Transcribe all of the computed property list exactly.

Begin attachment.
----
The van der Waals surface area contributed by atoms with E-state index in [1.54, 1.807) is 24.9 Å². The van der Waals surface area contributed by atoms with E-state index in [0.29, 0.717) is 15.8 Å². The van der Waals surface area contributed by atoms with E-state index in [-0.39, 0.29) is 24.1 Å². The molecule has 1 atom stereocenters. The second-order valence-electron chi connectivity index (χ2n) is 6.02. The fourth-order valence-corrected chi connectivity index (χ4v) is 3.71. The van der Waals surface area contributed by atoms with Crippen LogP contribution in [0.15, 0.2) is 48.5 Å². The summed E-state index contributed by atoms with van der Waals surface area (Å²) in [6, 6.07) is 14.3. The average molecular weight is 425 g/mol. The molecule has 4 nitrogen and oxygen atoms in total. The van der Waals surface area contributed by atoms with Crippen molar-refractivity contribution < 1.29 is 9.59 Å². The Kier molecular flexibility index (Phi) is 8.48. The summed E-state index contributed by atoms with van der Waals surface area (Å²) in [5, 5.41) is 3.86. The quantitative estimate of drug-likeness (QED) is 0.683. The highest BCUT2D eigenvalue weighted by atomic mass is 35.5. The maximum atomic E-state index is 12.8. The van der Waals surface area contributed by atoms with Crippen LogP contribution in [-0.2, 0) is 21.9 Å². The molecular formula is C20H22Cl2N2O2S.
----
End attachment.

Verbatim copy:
The van der Waals surface area contributed by atoms with E-state index in [1.54, 1.807) is 24.9 Å². The van der Waals surface area contributed by atoms with E-state index in [0.29, 0.717) is 15.8 Å². The van der Waals surface area contributed by atoms with E-state index in [-0.39, 0.29) is 24.1 Å². The molecule has 1 atom stereocenters. The second-order valence-electron chi connectivity index (χ2n) is 6.02. The fourth-order valence-corrected chi connectivity index (χ4v) is 3.71. The van der Waals surface area contributed by atoms with Crippen LogP contribution in [0.15, 0.2) is 48.5 Å². The summed E-state index contributed by atoms with van der Waals surface area (Å²) in [6, 6.07) is 14.3. The average molecular weight is 425 g/mol. The molecule has 4 nitrogen and oxygen atoms in total. The van der Waals surface area contributed by atoms with Crippen molar-refractivity contribution < 1.29 is 9.59 Å². The Kier molecular flexibility index (Phi) is 8.48. The summed E-state index contributed by atoms with van der Waals surface area (Å²) in [5, 5.41) is 3.86. The quantitative estimate of drug-likeness (QED) is 0.683. The highest BCUT2D eigenvalue weighted by atomic mass is 35.5. The maximum atomic E-state index is 12.8. The van der Waals surface area contributed by atoms with Crippen LogP contribution in [-0.2, 0) is 21.9 Å². The molecular formula is C20H22Cl2N2O2S.